The rally was scheduled after members of Black Lives Matter showed up outside the Bustleton home of officer Ryan Pownall, who fatally shot an armed suspect in Feltonville.
Several thousand people last week attended a “Back the Blue” rally at Fraternal Order of Police Lodge 5, 11630 Caroline Road.
The Aug. 31 rally was scheduled after a police officer was allegedly threatened while guarding the Frank Rizzo statue and members of Black Lives Matter showed up outside the Bustleton home of officer Ryan Pownall, who fatally shot an armed suspect after a physical struggle in Feltonville.
John McNesby senses that people are “fed up” by the antics of anti-police activists and likened the Black Lives Matter members who showed up outside Pownall’s house to “a pack of rabid animals.”
Pownall and his wife were at the rally and signed a petition urging Gov. Tom Wolf to sign House Bill 27, which would delay releasing the names of officers involved in shootings until 30 days have passed, or until the investigation is concluded, whichever is completed sooner. House Bill 27 has passed the House and awaits action in the Senate. The same legislation was passed by both the House and Senate in 2016, but vetoed by Wolf.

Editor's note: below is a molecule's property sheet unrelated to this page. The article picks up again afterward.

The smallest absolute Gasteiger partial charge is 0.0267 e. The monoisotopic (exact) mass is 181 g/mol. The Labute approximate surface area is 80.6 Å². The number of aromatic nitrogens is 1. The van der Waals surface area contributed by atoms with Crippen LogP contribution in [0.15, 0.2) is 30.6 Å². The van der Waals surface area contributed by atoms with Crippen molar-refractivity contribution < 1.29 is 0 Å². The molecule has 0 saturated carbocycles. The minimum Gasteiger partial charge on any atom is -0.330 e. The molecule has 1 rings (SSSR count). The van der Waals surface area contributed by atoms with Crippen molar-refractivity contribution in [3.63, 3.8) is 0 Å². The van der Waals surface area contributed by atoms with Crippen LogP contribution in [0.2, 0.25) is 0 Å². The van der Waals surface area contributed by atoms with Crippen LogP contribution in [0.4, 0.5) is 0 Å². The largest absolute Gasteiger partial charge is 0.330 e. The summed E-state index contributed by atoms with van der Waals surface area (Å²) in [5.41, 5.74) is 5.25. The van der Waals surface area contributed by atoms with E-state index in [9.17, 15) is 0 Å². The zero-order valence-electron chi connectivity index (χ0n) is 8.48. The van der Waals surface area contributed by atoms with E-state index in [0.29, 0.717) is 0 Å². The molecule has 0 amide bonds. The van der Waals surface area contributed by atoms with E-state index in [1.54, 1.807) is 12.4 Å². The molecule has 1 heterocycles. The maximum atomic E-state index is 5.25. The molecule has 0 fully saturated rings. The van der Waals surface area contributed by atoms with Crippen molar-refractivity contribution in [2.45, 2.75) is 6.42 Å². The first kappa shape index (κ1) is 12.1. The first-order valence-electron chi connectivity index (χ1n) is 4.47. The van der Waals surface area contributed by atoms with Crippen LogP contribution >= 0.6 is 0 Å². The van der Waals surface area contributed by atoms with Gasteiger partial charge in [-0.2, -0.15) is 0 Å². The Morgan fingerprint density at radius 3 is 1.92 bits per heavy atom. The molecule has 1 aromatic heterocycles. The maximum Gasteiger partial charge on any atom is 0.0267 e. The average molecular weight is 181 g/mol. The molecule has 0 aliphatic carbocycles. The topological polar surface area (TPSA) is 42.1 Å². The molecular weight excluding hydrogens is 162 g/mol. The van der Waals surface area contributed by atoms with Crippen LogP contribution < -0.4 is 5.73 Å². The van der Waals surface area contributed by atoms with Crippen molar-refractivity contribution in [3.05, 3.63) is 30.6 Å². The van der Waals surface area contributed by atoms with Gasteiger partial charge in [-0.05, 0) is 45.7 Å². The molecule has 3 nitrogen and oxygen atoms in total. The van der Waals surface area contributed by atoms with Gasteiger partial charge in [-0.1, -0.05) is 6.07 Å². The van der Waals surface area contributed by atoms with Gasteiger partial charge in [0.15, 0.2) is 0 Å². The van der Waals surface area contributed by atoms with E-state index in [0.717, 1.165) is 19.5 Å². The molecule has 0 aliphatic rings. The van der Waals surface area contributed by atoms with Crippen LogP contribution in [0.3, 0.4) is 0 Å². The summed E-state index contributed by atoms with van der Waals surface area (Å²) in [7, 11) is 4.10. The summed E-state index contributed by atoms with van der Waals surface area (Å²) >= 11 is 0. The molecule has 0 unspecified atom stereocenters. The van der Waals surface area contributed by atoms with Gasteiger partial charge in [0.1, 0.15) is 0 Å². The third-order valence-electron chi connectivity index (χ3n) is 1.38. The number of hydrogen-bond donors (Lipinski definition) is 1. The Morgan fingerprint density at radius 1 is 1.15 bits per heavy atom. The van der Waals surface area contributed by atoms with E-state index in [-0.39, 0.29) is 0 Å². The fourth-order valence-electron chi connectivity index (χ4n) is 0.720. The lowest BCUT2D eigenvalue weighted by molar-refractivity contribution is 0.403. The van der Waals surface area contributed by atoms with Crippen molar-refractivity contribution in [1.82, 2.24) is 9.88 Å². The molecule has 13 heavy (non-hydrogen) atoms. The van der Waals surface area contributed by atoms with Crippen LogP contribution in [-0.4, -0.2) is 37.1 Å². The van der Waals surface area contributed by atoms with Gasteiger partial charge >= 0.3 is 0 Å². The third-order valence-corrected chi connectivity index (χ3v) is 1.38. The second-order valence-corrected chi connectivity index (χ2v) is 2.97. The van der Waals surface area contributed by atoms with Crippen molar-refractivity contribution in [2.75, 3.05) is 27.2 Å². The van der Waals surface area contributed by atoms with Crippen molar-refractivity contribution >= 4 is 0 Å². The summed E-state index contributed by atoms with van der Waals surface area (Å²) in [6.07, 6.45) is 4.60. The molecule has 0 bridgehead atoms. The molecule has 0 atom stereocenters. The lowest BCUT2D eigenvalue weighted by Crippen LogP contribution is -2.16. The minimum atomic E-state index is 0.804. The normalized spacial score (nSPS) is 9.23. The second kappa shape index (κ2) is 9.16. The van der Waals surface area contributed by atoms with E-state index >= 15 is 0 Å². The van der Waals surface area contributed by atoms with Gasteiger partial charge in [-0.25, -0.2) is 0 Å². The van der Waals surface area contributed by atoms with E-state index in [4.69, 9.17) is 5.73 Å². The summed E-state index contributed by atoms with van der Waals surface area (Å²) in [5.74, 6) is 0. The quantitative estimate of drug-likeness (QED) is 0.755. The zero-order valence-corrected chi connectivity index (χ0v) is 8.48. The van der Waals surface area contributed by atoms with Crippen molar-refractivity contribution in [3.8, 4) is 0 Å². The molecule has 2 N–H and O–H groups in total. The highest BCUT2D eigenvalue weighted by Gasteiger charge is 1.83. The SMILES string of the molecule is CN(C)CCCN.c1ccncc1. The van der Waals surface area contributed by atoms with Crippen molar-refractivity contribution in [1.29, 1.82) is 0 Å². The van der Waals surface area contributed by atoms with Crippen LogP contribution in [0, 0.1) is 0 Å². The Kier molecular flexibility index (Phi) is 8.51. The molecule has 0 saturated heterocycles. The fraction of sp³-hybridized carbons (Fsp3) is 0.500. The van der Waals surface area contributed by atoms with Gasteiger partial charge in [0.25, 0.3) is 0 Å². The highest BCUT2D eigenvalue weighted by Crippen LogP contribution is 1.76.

Black Lives Matter has threatened to return to Pownall’s house, but McNesby said the group’s first visit “crossed the line.”
“As long as I’m president of the FOP, that will never happen again at his house,” he said. “Mark my words. Not one protester outside. Not one.”
City Councilman Brian O’Neill, whose father was a police officer, called the Black Lives Matter protest outside Pownall’s house “a stain on the city of Philadelphia.”
State Rep. Martina White, sponsor of House Bill 27, credited McNesby and the rest of the FOP for drawing such a big crowd with less than a week’s notice. White added that she and her staff gathered more than 1,000 petitions in favor of the bill becoming law at the rally.
White and O’Neill were among a group of elected officials and candidates at the rally. Others included state Sen. John Sabatina Jr.; City Councilmen Bobby Henon, Al Taubenberger and Mark Squilla; state Reps. Mike Driscoll, Kevin Boyle and Ed Neilson; Common Pleas Court Judge Vince Furlong; Beth Grossman, the Republican candidate for district attorney; and Mike Tomlinson, the Republican candidate for city controller.
“The people in blue should be protected, like they protect us,” Sabatina said.
Neilson praised veteran Houston police Sgt. Steve Perez, who drowned in his vehicle while driving to work during Hurricane Harvey. The lawmaker added that times have changed, and not for the better, when most or all people would say, “Yes, officer,” or “No, officer,” when speaking with a cop.
Taubenberger, whose oldest son, Matt, is a Pennsylvania state trooper, was among a bunch of elected officials noting the dangers of police work.
“Every night, I say a prayer for him,” he said. ••